There shall be a hole for the head in the middle... Beneath, upon the hem of it, you shall make pomegranates of blue, purple and scarlet, round about its hem; and bells of gold between them round about. A golden bell and a pomegranate, a golden bell and a pomegranate, upon the hem of the Mantle round about.

It shall be upon Aaron when he comes to minister; and its sound shall be heard when he goes in to the holy place before G-d...

The Tzitz


The fourth priestly garment commanded to Moses is the Tzitz ("crown")---a gold plate inscribed with the words "Holy to G-d" that was affixed to the forehead of the Kohen Gadol.



The Other Four Garments

The Tunic

These four garments--Efod, Breastplate, Cloak and Crown--are exclusive to the High Priest. The other four should be worn by all Kohanim. These are:

The Ketonet: A tunic made of pure linen, covering the entire body from the neck to the feet, with sleeves reaching to the wrists.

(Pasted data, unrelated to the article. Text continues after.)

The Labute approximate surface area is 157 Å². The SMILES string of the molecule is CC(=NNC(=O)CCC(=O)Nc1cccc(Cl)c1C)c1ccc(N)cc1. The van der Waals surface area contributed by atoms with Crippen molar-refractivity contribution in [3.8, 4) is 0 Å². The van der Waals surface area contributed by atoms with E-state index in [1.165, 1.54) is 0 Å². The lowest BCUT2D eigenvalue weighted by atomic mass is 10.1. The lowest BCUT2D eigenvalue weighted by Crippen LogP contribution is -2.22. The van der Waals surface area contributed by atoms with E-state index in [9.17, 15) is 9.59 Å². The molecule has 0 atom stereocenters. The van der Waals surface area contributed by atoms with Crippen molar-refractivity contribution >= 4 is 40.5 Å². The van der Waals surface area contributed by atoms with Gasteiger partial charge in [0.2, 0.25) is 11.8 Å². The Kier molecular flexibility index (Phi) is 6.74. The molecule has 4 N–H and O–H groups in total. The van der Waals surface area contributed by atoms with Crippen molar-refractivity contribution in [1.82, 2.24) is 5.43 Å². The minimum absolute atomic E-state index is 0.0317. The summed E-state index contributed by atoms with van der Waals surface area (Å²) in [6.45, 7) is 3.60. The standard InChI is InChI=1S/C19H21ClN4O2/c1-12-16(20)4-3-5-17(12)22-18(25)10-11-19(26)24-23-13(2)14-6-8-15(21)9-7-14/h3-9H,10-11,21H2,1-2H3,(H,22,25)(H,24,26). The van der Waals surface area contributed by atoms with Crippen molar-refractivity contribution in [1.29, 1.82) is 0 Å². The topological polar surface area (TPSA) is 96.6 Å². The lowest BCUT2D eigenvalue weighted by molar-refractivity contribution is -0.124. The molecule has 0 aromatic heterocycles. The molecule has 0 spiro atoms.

The Mitznefet or Migba'at: A long band of linen cloth that was wound around the head as a head covering. On the ordinary Kohen's head it was wound as a cone-shaped hat (migbahat), while the Kohen Gadol wore it as a broad, flat-topped turban (mitznefet).


The Turban, wound as a "Mitznefet" (left) for the Kohen Gadol
 and as a "Migba'at" (right) for the ordinary Kohen

The Avnet: A long cloth sash that was wound many times around the waist. The Kohen Gadol had two types of sashes: one of linen and multi-colored wool with "embroidered work" for use throughout the year, and one of pure linen for the Yom Kippur service. (The Torah does not specify how the ordinary Kohen's sash should be made; some say it was like the Kohen Gadol's year-round sash, while others say that it was like the one he wore on Yom Kippur).